Tonight at the Symphony -- Greatest Hits of TV Commericals

Rather than dissect the entire article, let me just point to two major fails.
First, the hallmark of almost every awful review, the bad introduction:

What happens when the family comes home for the holidays?

I don't know about your family, but in my family we drink and make fun of the Irish (Notre Dame, that is).

You laugh, you smile, you fight, you reminisce.

Same difference.

So it was Saturday night when the Sioux City Symphony Orchestra had its aptly named "Homecoming" concert.

Ugh. Terrible.
But, the number one rule of writing classical music reviews is, don't do this:

Conductor Ryan Haskins opened the door for Baron's welcome return by first giving the audience the Polovtsian Dances -- a piece that's instantly familiar. In addition to its inclusion on late night TV commercials ("You know it better as 'Stranger in Paradise'"), it also figured heavily in the musical "Kismet." That instant recognition got the party started and gave oboist Heidi Venaas one more stellar solo this season.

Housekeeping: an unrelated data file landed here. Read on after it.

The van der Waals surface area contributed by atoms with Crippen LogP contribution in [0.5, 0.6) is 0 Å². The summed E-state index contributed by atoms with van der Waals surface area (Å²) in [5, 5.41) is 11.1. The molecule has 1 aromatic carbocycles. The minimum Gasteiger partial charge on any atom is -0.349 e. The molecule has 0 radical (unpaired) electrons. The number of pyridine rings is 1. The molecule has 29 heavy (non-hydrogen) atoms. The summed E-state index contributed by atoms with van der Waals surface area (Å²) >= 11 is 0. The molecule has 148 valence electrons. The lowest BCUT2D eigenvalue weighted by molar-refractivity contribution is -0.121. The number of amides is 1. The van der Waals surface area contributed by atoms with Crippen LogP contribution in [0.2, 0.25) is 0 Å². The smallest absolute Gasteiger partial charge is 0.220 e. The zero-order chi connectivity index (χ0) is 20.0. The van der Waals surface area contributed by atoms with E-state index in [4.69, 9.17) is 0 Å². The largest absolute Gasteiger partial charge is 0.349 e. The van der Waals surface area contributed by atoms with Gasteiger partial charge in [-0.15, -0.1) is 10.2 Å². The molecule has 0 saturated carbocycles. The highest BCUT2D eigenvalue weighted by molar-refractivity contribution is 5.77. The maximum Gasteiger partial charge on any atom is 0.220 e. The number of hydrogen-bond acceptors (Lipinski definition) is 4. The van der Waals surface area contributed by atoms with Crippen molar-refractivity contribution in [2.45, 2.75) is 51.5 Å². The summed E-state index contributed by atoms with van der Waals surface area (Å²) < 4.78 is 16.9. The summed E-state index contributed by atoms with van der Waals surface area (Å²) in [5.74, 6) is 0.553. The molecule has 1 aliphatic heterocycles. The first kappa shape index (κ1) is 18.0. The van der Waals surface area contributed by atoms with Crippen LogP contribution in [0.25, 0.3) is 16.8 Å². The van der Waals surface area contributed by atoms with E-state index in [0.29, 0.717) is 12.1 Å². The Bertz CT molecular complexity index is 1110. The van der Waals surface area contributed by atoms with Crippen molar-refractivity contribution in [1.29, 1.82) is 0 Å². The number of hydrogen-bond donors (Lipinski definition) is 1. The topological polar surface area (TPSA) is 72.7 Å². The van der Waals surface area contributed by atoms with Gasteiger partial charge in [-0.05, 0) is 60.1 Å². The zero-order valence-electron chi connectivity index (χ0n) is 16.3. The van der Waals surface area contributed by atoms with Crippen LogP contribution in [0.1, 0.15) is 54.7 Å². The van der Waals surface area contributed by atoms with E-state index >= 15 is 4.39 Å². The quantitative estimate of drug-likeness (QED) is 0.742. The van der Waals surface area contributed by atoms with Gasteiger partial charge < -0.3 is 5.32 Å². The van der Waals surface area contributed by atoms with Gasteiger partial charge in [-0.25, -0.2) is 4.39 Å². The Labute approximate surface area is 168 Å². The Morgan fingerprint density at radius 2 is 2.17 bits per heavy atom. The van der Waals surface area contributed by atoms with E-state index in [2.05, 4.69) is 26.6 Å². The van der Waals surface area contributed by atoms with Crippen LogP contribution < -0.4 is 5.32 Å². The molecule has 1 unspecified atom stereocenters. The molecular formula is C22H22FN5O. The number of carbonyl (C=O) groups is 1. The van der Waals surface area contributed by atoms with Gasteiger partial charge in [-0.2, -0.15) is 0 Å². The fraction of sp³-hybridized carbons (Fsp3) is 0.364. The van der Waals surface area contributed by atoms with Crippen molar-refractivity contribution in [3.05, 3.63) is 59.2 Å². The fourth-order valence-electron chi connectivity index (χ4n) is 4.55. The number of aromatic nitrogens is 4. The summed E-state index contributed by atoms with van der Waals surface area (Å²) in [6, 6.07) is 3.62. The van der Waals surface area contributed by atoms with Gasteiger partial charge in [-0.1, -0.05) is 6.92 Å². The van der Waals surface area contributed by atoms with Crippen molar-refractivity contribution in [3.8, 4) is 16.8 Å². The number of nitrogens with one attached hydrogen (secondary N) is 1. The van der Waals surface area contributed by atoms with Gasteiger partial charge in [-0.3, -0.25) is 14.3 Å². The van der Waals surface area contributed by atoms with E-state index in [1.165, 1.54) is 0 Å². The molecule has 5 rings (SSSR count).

And don't forget when it was used in that great Simpsons' episode where Bart has a fantasy about life in Utah.

Ugh. Terrible. Just terrible.


Sator Arepo said...

Recognition "got the party started"? Wow. Why not say the oboe soloist "took it to the hizzy"?

Gustav said...

He also finishes off the review with a healthy bit of exaggeration for good measure, speaking of the success of the concert as "filled with moments that others will surely talk about for weeks and months to come."

AnthonyS said...

Because regional orchestra concerts from a month ago are so often the topic of conversation, right?

Also, what's with the quotes inside of quotes inside of a parenthetical aside? Or capitalizing the first word inside of the parentheses?

...("You know it better as 'Stranger in Paradise'")...

Try this:

...(you know it better as "Stranger in Paradise"), ...

Viva editing!

Gustav said...

Also, why put quotes around the titles of "Stranger in Paradise" and "Kismet", but not around the titles of the works on the concert? Polovtsian Dances is apparently not quotation worthy.